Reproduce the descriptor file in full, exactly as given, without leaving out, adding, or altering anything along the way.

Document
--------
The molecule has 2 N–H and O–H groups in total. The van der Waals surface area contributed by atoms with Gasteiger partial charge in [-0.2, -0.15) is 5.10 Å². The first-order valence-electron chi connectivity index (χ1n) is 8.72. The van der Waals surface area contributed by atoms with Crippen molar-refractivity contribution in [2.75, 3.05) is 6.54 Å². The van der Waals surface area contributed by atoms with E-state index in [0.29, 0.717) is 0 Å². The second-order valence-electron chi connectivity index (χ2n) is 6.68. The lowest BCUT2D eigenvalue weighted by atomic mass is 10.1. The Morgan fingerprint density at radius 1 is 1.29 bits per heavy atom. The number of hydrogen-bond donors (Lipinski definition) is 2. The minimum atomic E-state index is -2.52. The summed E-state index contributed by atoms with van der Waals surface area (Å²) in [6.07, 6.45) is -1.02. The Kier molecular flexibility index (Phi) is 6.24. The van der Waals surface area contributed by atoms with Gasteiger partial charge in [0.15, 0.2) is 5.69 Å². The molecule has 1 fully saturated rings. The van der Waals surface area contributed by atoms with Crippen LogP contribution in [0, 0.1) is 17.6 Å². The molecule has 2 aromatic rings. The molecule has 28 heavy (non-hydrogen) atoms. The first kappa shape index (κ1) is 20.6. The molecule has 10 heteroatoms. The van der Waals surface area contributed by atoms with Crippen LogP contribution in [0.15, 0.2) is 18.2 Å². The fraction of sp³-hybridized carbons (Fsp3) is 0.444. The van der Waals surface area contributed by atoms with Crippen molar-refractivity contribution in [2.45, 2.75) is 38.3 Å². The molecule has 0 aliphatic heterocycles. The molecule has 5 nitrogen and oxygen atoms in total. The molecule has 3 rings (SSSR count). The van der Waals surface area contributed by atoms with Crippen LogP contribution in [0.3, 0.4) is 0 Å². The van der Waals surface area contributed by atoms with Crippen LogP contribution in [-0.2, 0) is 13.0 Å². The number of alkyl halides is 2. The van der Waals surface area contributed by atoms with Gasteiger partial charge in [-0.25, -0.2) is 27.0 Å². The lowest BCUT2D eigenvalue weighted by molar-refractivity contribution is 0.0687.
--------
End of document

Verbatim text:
The molecule has 2 N–H and O–H groups in total. The van der Waals surface area contributed by atoms with Gasteiger partial charge in [-0.2, -0.15) is 5.10 Å². The first-order valence-electron chi connectivity index (χ1n) is 8.72. The van der Waals surface area contributed by atoms with Crippen molar-refractivity contribution in [2.75, 3.05) is 6.54 Å². The van der Waals surface area contributed by atoms with E-state index in [0.29, 0.717) is 0 Å². The second-order valence-electron chi connectivity index (χ2n) is 6.68. The lowest BCUT2D eigenvalue weighted by atomic mass is 10.1. The Morgan fingerprint density at radius 1 is 1.29 bits per heavy atom. The number of hydrogen-bond donors (Lipinski definition) is 2. The minimum atomic E-state index is -2.52. The summed E-state index contributed by atoms with van der Waals surface area (Å²) in [6.07, 6.45) is -1.02. The Kier molecular flexibility index (Phi) is 6.24. The van der Waals surface area contributed by atoms with Gasteiger partial charge in [0.15, 0.2) is 5.69 Å². The molecule has 1 fully saturated rings. The van der Waals surface area contributed by atoms with Crippen LogP contribution in [0, 0.1) is 17.6 Å². The molecule has 2 aromatic rings. The molecule has 28 heavy (non-hydrogen) atoms. The first kappa shape index (κ1) is 20.6. The molecule has 10 heteroatoms. The van der Waals surface area contributed by atoms with Crippen LogP contribution in [0.15, 0.2) is 18.2 Å². The fraction of sp³-hybridized carbons (Fsp3) is 0.444. The van der Waals surface area contributed by atoms with Crippen molar-refractivity contribution in [2.45, 2.75) is 38.3 Å². The molecule has 0 aliphatic heterocycles. The molecule has 5 nitrogen and oxygen atoms in total. The molecule has 3 rings (SSSR count). The van der Waals surface area contributed by atoms with Crippen LogP contribution in [0.3, 0.4) is 0 Å². The van der Waals surface area contributed by atoms with Crippen LogP contribution in [-0.2, 0) is 13.0 Å². The number of alkyl halides is 2. The van der Waals surface area contributed by atoms with Gasteiger partial charge in [-0.25, -0.2) is 27.0 Å². The lowest BCUT2D eigenvalue weighted by molar-refractivity contribution is 0.0687.